Court of Protection
If an individual lacks mental capacity and they did not prepare a Lasting Power of Attorney then, someone (i.e. a relative, friend, solicitor) can apply to the Court of Protection to obtain a Deputy Order, and if successful can act on their behalf.
What is the Court of Protection?
This is a specialist Court whose objective is to protect vulnerable individuals whom lack the mental capacity to deal with their own affairs.
In carrying out this duty, the Court of Protection will seek evidence that the person has lost mental capacity, and usually an assessment by the individuals GP or Consultant regarding the same will take place. The Court must also be satisfied that the person/people applying to be a Deputy can be entrusted to act in the individual’s best interests.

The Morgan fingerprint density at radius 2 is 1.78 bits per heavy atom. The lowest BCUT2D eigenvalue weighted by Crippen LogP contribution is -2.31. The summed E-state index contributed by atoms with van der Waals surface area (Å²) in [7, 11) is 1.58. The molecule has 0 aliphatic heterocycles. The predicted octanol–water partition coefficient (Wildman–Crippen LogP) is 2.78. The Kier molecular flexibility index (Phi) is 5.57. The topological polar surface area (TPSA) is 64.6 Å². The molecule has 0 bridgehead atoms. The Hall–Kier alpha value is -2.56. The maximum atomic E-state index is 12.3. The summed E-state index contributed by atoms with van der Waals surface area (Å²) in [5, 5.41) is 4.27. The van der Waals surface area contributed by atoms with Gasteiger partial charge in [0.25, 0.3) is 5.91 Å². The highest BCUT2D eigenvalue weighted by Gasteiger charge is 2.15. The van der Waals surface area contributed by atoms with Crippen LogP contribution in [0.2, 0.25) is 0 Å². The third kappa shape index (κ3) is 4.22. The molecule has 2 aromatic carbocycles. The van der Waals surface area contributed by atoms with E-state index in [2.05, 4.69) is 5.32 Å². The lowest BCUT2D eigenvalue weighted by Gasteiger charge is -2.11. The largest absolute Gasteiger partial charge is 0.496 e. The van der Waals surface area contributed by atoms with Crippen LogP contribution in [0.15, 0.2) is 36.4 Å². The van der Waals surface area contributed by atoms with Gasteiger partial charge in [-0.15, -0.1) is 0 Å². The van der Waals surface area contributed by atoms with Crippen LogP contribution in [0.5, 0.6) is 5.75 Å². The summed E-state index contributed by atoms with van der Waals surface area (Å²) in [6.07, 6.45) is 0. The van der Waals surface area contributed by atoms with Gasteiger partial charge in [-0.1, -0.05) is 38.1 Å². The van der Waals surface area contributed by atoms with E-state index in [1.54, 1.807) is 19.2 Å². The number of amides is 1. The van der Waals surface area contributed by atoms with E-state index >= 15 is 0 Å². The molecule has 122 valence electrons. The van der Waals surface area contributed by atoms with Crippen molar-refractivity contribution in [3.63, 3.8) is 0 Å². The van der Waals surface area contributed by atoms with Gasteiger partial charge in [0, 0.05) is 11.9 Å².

What is a Deputy Order?
This is an Order made by the Court that appoints a Deputy/Deputies to be legally responsible for the individual that lacks mental capacity. The Order will set out the Deputy/Deputies powers, these will depend on the application and the Courts findings.
The powers may relate to the individual’s finances or property, for example.
Becoming a Deputy
A Deputy must be over 18, and they must complete a set of application forms to the Court of Protection. Here at Askews Legal we would be more than happy to assist you with this process.
If you have any concerns about how a family member is coping and/or have become responsible for managing their affairs then, seeking legal assistance is recommended.
Please contact Stephanie Napier at Askews Legal on 024 76 231000 and she will be more than happy to discuss matters.